The digital control signals are transmitted to laser and control unit 89 by means of data bus 88. (Those skilled in the art will recognize that data buses 85 and 88 in FIG. 5 may both be implemented by a bidirectional data bus which is utilized by certain processors; the schematic drawing of FIG. 5 tends to emphasize functional signal flow rather than hardware details.) Processor 87 may be readily implemented utilizing commercially available minicomputers, such as the PDP 11 manufactured by Digital Electronics Corporation, or by commercially available microprocessors such as the Motorola MC 6800, or the Intel 8080A. Commercially available random access memories, read only memories, and electrically alterable read only memories as well as interface adaptors may be readily combined by those skilled in the art to implement processor 87 such that it may perform the above-described functions. The empirical data or equations referred to may be obtained by experimental measurements on units essentially identical to those under test. The results may then be used to produce the control information required for automated laser trimming of the units under test.
Laser and control unit 89 may be implemented utilizing readily available laser trimming machines, which include control circuitry for receiving digital inputs from a computer and producing control signals to control the laser beam and/or the X-Y movement of the unit having the trimmable resistor. One type of laser and control system provides automatic control of the laser beam (which is represented in FIG. 5 by the dotted line 90) in response to control signals from processor 87. The laser beam is precisely deflected across thin film resistor 92 to produce trimming cut 96 utilizing a mirror system whereby the laser beam 90 is controlled in response to the processor output signals. A Teradyne Model No. W311 Laser Trimming System may readily be utilized to implement laser and control unit 89 of FIG. 5 if automatic laser control is desired.
Another approach is to utilize a manually controlled laser, wherein the semiconductor device 67 is positioned on an adjustable stage of laser apparatus 89 in the path of the laser beam; the X and Y coordinates of the adjustable stage are manually adjusted by an operator to produce trimming cut 96 in thin film resistor 92, thereby compensating the thermal drift of temperature sensitive circuitry 12. The testing of the electrically sensitive parameter may be continually performed as the manual trimming operation is carried out, until the desired value of the test parameter is achieved. Of course, for the above-described manual system processor 87 and converter 83 are not required. A commercially available manual trimming laser such as the Control Laser Model 510 may be readily utilized if a manual system is required.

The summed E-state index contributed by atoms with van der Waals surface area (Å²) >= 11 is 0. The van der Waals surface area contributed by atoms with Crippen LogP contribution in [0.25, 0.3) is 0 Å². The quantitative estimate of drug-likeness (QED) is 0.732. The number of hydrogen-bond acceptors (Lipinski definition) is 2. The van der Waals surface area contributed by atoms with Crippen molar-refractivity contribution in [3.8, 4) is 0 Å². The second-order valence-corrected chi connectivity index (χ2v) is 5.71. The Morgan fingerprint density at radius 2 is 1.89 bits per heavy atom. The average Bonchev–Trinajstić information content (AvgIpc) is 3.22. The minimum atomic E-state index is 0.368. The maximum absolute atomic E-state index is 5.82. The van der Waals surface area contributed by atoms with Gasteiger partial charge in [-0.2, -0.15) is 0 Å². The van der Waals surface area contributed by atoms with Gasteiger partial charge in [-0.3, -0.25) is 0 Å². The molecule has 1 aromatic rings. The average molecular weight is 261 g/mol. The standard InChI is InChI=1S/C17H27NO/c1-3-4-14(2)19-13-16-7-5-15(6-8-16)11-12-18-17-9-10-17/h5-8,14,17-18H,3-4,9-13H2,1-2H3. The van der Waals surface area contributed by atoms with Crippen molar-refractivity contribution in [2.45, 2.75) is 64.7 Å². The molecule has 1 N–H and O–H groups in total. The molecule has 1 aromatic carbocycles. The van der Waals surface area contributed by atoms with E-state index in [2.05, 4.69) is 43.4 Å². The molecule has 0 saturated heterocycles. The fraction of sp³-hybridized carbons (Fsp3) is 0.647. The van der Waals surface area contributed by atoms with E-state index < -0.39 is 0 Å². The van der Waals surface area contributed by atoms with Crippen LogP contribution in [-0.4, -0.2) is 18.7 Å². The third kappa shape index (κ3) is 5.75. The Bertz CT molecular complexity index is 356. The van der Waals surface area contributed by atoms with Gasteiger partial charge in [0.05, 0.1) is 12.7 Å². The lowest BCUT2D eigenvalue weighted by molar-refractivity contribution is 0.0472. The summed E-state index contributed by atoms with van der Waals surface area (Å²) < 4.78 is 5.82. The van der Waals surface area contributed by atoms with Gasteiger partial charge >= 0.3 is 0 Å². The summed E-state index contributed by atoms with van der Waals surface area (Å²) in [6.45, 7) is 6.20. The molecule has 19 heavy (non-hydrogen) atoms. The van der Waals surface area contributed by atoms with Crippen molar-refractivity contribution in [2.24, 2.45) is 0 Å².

In another embodiment of the invention, in a hybrid integrated circuit, heating element 16 is provided in the form of a thick film resistor disposed on a ceramic substrate around a temperature sensitive semiconductor circuit which is also disposed on the ceramic substrate. In FIG. 6, monolithic integrated circuit chip 113 includes temperature sensitive circuitry 12, surrounded by thick film resistor 116 on ceramic substract 112. Power is applied to heating element 16 by means of conductors connecting opposed ends of the heating element to pins 117 and 118, which extend through apertures in the ceramic substrate. The hybrid assembly may then be plugged into a socket or a PC board by means of such pins. The trimmable element in FIG. 6 is thick film resistor 92, which is connected to bonding pads which are in turn connected to temperature sensitive circuitry 12. Other semiconductor circuits, such as 115 may also be included on ceramic substrate 12. (The hybrid integrated circuit technology is well known, and therefore the precise details thereof are not shown in FIG. 6, or described herein).